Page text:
You've done a good job investigating the roots and trying to address the problem. Penn State Extension has a very clear table summary of common problems affecting your plant.
I think your attention to your roots is a good first step in addressing the problem. The Penn State Extension, below, points to the brown roots as evidence of root rot:
I personally would not jump to applying fungicide. Obviously, you are interested in saving your plant rather than discarding it so don't do that either :)
This article (under Method 2 for indoor plants) details a few basic steps to take in addressing root rot. You've already done step 1 in looking at your roots! While your roots are not black and the worst they could be, it does look like almost all are mushy.
You have one root that looks much healthier comparative to the others. It is the whitest and appears the most spry/rigid root in the bottom center that has a few small branching roots. In order to reach your goal of having all your roots look like that one little root, I would cut off the most mushy and darkest brown parts of the roots.
Because you only have the one little white root, I would not cut off all the brown roots as you would be left with only one small root, but aim to thin especially the roots nearest that healthy root to hopefully prevent spread.
As the article details, I would then try to remove the leaves in equal proportion to the roots you removed. Unfortunately, as you said, your poor plant has already lost leaves in stress, so I would take care not to rid it too much of its leaves. The tension of course is that the root rot could spread. As almost all the roots are so mushy, it may be too late to address the problem. BUT! Try these steps as it doesn't take much effort and plants can be remarkably resilient.
I would make sure when you do eventually water it, to take care to water at the base rather than from the top over the leaves- that may already have been your plan.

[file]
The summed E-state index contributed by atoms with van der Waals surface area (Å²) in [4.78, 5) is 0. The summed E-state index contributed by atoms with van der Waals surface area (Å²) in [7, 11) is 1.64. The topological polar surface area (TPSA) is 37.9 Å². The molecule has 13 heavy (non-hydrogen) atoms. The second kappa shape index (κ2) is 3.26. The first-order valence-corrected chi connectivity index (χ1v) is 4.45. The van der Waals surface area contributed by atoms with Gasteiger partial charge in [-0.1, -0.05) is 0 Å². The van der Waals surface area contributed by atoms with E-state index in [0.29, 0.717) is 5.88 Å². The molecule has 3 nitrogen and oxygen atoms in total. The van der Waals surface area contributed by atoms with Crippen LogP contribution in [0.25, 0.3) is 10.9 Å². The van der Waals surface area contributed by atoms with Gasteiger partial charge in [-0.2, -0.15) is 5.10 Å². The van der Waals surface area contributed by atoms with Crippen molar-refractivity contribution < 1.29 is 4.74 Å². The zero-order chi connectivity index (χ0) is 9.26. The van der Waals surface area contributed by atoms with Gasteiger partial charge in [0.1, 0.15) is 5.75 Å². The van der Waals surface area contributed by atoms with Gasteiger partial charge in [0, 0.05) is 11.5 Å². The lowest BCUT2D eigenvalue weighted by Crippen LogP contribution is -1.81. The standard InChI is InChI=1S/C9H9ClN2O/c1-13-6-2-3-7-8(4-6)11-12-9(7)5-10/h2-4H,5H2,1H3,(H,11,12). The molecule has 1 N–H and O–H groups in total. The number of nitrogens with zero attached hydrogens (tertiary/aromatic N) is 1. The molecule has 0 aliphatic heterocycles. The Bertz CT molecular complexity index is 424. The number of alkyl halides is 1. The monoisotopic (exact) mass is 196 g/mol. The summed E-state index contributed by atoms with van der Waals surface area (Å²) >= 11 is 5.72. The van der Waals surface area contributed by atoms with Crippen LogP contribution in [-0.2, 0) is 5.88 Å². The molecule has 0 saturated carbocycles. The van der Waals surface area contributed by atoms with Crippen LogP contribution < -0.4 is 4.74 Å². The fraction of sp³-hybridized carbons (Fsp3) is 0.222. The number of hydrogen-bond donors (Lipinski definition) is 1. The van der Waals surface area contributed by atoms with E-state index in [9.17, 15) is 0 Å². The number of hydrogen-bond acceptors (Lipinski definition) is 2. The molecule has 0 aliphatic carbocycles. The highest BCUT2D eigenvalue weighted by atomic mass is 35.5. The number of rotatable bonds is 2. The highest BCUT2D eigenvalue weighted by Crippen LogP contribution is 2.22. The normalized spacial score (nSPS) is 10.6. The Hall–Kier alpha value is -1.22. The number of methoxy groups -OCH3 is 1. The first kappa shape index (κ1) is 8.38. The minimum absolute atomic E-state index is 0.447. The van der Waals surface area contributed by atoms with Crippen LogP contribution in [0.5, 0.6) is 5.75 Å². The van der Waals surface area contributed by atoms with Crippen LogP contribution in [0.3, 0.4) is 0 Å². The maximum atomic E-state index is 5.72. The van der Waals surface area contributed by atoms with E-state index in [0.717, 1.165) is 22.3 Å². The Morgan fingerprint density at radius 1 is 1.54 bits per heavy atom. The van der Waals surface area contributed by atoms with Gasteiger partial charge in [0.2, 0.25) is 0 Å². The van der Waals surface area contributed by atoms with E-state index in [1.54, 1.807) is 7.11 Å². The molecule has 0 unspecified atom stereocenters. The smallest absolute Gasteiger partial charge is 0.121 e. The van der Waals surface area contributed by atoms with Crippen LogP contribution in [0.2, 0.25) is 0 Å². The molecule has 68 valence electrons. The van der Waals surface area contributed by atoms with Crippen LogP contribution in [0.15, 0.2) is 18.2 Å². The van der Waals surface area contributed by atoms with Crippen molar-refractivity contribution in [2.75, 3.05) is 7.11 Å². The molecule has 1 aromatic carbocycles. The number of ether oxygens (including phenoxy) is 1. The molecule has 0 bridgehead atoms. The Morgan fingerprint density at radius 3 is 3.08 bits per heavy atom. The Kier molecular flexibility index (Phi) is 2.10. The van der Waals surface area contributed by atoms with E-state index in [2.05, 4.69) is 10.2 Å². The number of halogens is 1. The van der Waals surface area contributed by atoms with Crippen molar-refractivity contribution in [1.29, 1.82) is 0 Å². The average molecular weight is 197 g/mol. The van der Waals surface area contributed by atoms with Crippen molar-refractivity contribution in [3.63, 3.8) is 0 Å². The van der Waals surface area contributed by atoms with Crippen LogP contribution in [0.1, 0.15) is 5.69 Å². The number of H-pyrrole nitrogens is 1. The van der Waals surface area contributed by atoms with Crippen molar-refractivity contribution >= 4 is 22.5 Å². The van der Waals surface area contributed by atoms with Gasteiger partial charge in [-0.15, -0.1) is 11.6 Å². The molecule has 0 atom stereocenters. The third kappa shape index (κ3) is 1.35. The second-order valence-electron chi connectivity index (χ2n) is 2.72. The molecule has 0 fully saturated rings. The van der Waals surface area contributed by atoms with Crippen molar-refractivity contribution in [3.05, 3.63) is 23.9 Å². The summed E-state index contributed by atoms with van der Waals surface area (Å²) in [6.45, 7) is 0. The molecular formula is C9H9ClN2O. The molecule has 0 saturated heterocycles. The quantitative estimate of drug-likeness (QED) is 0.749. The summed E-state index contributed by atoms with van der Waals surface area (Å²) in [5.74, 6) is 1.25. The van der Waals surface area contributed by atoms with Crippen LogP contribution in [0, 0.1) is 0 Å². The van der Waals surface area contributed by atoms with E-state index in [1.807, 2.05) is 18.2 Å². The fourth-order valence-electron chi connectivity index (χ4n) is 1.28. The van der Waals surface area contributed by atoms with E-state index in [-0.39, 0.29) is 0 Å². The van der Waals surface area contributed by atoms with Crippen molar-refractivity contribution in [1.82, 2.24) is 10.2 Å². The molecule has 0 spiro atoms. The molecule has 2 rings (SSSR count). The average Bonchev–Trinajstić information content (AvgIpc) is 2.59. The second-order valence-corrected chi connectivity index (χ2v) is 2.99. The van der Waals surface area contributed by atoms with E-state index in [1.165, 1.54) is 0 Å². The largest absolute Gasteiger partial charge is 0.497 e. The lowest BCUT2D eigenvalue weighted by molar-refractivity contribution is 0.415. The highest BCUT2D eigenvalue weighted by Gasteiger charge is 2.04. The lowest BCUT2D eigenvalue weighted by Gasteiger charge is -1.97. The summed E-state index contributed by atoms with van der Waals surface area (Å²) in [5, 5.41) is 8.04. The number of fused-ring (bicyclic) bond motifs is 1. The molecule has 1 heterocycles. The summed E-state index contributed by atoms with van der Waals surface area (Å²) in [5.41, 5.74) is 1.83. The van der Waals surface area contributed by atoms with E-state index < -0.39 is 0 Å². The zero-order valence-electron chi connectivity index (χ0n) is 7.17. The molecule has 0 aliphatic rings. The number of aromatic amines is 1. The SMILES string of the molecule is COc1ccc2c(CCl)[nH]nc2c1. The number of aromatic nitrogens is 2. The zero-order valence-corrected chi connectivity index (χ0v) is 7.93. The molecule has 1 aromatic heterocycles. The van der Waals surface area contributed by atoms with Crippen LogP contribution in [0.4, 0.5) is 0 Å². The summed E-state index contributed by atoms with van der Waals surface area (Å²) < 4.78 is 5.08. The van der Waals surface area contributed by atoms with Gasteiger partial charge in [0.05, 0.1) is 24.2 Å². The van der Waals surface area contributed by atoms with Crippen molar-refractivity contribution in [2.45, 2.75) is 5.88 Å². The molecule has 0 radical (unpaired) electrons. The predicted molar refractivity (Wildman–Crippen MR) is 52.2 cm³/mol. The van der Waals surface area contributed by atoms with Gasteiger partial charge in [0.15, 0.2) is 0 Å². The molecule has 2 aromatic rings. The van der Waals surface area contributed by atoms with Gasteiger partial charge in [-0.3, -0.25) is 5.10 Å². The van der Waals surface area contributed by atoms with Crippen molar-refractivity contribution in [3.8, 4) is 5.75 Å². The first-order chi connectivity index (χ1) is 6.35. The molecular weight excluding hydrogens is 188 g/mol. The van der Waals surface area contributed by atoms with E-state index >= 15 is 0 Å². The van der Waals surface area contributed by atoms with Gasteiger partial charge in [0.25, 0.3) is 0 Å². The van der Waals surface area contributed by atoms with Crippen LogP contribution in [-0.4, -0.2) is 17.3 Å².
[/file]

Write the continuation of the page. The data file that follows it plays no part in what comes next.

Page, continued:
Was this plant in a pot when it was outdoors? As the problem was most noticeable when it moved to your house, I would try to address the factors that were likely most affected. I expect a brighter location, but not in direct sun unless in the morning or late afternoon, would positively affect your plant. After awhile, if your roots look better, I would try a higher humidity location like the bathroom per the Spruce's guide on best conditions for Cordyline plants.
I would also be concerned with the white fuzzy material on your plants stem- I would start by trying to wipe it away with a damp cloth.
As to your other questions- I do not know about the spots on your leaves. I imagine they may be related to the light it is receiving or simply symptoms of the stress. I personally would address the roots, the white fuzzies and growing conditions and not worry at all about the little spots. It may be addressing the above factors will prevent the spots on future leaves. I also do not know about cutting the stem of these types of plants. Personally, I would wait to do that until after I had addressed the other problems as the plant has already dealt with a lot of stress and that would add significantly to its many "battle" fronts.
Best of luck, I hope this answer gives you some starting points.